Buying your first home
There is much to consider and plenty to research. Firstly you need to work out how much you can borrow. This is where our services will really help you. Make sure you have an accurate and detailed budget that takes into account all expenses associated with purchasing a property including stamp duty, council rates and other fees. We can help you identify these extra costs. Use our budget planner to get a realistic picture of where your money goes now. Use our loan calculator to estimate your repayments.
Many first home owners forget to budget for things they haven’t been used to paying for themselves like electricity, water and other utilities and for items such as insurances.
Budget for maintenance and even simple things like stocking up the fridge and pantry for the first time – many of the things we take for granted when living at home.
Ensure you go to many open inspections and do your research on the internet before purchasing to ensure you have a good indication on property prices in your desired location. If you find that you cannot afford to buy your dream home in your desired location consider adjacent suburbs that may be more affordable.
First home owner grant
The FHOG scheme was introduced on 1 July 2000 to offset the effect of the GST on home ownership. It is a national scheme funded by the states and territories and administered under their own legislation. Under the scheme, a one-off grant of up to $7,000 is payable to first home owners who satisfy all the eligibility criteria. Eligible first home owners can receive the grant regardless of their income and the area in which they are planning to buy or build. The grant is not means tested and no tax is payable on it. First home benefits of up to $24,990 are available, being the $7,000 First Home Owner Grant and a duty exemption of up to $17,990 under the First Home Plus Scheme.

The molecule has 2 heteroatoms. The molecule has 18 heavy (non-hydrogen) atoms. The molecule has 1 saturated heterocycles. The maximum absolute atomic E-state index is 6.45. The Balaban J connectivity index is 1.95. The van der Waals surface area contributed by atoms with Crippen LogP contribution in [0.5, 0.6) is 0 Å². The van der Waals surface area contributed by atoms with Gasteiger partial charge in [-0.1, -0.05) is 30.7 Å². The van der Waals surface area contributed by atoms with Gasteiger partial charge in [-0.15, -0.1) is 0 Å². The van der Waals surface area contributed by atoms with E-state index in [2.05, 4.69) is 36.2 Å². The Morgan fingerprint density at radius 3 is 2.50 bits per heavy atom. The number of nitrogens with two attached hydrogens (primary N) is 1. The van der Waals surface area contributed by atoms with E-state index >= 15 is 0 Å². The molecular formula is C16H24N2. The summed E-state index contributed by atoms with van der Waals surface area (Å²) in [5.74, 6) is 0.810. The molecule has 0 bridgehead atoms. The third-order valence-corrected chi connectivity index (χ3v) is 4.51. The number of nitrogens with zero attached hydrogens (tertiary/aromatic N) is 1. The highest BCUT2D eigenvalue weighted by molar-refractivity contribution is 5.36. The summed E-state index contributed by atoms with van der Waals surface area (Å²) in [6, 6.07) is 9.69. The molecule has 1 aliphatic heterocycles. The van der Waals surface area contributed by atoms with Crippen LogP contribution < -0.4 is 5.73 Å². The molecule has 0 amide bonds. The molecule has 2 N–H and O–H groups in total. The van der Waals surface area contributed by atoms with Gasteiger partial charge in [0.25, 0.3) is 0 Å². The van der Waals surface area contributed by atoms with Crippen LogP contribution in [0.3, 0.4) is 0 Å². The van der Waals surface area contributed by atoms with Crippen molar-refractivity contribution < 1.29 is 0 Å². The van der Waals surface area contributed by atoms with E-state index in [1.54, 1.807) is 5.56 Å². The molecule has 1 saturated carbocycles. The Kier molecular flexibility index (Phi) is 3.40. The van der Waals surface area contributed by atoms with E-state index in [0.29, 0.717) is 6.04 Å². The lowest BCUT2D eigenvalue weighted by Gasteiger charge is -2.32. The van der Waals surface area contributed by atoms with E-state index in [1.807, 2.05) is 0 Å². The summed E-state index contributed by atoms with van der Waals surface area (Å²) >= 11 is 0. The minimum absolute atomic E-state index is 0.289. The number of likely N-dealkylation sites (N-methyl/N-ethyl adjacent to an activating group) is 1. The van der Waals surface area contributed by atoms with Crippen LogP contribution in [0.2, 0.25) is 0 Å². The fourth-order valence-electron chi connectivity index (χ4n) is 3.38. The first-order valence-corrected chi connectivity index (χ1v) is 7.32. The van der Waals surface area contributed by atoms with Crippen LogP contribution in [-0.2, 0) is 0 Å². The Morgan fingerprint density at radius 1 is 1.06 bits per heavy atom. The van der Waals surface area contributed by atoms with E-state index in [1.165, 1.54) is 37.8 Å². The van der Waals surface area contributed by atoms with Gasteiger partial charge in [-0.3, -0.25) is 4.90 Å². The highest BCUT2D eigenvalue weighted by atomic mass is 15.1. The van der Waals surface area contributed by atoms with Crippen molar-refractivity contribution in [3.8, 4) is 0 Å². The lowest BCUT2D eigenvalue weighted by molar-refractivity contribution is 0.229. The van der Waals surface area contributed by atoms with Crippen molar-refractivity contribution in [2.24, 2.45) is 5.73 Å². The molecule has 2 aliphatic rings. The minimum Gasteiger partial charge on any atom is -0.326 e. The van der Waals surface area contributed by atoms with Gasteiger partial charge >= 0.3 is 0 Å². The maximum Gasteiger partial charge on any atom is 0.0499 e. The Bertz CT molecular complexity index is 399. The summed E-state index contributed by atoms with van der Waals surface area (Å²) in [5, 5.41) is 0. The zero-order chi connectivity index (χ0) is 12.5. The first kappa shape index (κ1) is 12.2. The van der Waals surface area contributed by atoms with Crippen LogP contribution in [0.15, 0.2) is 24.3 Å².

First home owner grant cap
On 1 January 2011, the cap was increased to $835,000. The $835,000 cap applies to all applications where the commencement date of the eligible transaction is on or after 1 January 2011. Applicants who purchase or build a home which has a total value of more than $835,000 will not be eligible for the grant. The previous cap of $750,000 still applies where the eligible transaction commencement date falls between 1 January 2010 and 31 December 2010 (inclusive). Prior to 1 January 2010 there was no cap applicable.
First home saver accounts
- are aged between 18 and 65,
- have not previously purchased or built a first home in which to live,
- do not have or have not previously had a first home saver account, and
- provide your tax file number to the provider
you can open a first home saver account.
This account provides a simple tax effective way for Australians to save for their first home through a combination of Government contributions and lower taxes. The Government will contribute 17% on the first $5,000 (indexed) of individual contributions made each year. This means an individual contributing $5,000 will receive a Government contribution of $850.
Stamp duty concessions
When you buy a home in Australia, the government imposes a stamp duty tax. This tax is added to the purchase price of your home and is assessed on the sale price of the property. Stamp duty and concessions vary from state to state. First home buyers may be eligible for rebates in the form of stamp duty rebates or exemptions. We will assist you to calculate your stamp duty if applicable.